Tell the world’s 6th largest economy to divest from animal agriculture
Imagine if California, the world’s 6th biggest economy divested from a leading cause of climate change. It would be an unprecedented step in fighting one of the biggest threats to our way of life, and could start a movement of other states to do the same.
Bold and urgent actions are required to combat the effects of looming catastrophic climate change, and to preserve a healthy and sustainable global environment. Industrial scale meat, dairy, eggs, and seafood production by companies such as Tyson Foods, ConAgra, and Smithfield Foods have devastating impacts on our air, water, land, natural resources, health, oceans, and climate.
The greenhouse gas effects of animal agriculture, especially from methane and nitrous oxide, are greater than the entire transportation sector. In addition, under-regulated factory farms are rife with inhumane treatment of farm animals, hazards to community health, and poor working conditions.
Thus, as detailed in the 2016 FAIRR Report, factory farming is a bad investment on environmental, moral and, ultimately, fiscal grounds. CalPERS and CalSTRS are the largest public retirement systems in California. Through their investments they have the power to discourage corporate bad behavior. We urge CalPERS and CalSTRS to do the socially and fiscally responsible "right thing" by divesting from all companies within their portfolios that are engaged in these activities.
Read the complete letter to CalPERS and CalSTRS on occlimateaction.org.
- CalPERS and CalSTRS
Subject: California -- Divest from Animal Agriculture: Meat, Dairy, Eggs, and Seafood Production
We, the undersigned, believe that bold and urgent actions are required to combat the effects of looming catastrophic climate change. As an example of such actions, we are pleased that California law now requires the state’s two largest pension funds, CalPERS and CalSTRS, to divest from investment in coal companies.
However, similar issues exist with respect to investments in animal agriculture companies such as Tyson Foods, ConAgra, and Smithfield Foods. The adverse effects of factory farming and industrial scale meat production on our air, water, land, natural resources, health, and climate are as great, or greater than, the effects of coal. In particular, methane and nitrous oxide from animal agriculture are more potent as greenhouse gases in our atmosphere than carbon dioxide from fossil fuels.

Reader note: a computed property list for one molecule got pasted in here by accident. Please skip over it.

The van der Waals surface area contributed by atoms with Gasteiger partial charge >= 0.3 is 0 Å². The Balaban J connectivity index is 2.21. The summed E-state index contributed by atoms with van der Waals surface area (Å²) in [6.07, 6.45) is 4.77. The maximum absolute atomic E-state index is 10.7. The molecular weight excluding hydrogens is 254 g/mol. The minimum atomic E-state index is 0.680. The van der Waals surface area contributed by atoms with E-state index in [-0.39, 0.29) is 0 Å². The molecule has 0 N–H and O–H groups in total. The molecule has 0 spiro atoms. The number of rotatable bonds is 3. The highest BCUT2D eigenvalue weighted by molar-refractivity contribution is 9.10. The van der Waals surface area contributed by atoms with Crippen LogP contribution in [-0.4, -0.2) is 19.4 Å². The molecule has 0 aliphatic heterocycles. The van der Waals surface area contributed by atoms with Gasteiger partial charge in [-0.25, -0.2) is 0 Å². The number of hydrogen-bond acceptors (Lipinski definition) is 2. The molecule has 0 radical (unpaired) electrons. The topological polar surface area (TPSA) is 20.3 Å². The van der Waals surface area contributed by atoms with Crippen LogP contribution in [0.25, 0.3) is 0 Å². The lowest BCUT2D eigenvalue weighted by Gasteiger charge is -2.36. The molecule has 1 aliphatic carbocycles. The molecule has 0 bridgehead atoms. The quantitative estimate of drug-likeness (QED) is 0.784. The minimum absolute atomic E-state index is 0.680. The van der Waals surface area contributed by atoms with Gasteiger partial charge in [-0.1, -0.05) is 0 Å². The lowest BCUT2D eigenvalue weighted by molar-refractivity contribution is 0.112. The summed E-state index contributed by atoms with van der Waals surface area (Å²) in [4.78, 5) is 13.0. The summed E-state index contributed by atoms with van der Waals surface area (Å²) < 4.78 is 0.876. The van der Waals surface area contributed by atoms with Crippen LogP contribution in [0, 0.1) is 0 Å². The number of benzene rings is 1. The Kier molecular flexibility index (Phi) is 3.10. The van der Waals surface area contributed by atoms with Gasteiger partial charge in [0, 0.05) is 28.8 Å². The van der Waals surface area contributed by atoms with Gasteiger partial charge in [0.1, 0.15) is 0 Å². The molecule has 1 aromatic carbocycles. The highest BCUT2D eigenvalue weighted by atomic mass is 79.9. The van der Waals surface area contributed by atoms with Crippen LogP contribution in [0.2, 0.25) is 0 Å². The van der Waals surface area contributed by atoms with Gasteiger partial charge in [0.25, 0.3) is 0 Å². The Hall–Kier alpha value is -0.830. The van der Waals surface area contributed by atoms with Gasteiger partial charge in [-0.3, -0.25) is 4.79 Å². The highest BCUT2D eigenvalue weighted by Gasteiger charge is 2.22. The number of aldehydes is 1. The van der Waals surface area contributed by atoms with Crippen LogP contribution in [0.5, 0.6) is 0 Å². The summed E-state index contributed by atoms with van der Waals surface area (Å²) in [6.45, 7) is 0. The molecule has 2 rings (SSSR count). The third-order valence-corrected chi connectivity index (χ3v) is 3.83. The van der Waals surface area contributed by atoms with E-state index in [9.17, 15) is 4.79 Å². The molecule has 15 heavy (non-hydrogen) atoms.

A recent study for the European Union finds that, in order to meet the 2050 targets agreed to in Paris last year, cuts in beef and mutton consumption of 50 percent or more may be necessary; only in the most optimistic of scenarios can technology alone meet the EU targets. Consistent with these findings, the Netherlands has issued new dietary guidelines recommending that a person should consume no more than 500 grams of meat per week; of this, no more than 300 grams should be red meat.
In light of all these concerns, animal agriculture is, increasingly, a bad investment on purely fiscal grounds. Jeremy Collier, founder of the FAIRR Initiative (Farm Animal Investment Risk and Return), states, “Increasingly, major investors are paying attention to factory farming’s risks and incorporating them into their decisions.” One such investor is ING, which has adopted strict standards for evaluating investment in animal agriculture on animal welfare grounds.
FAIRR issued a detailed, well-researched report in December 2015 identifying twenty-eight environmental, social, and governance issues associated with animal agriculture. Among these issues are climate change, water and air pollution, poor animal welfare, human rights, community health impacts, and poor working conditions. The full report is available at http://www.fairr.org/
Thus, we believe that factory farming is a bad investment on environmental, moral, and fiscal grounds. We urge CalPERS and CalSTRS to follow their own example of coal divestment and do the socially and fiscally responsible “right thing” by divesting from all companies within their portfolios that are engaged in factory-scale animal agriculture and meat production.
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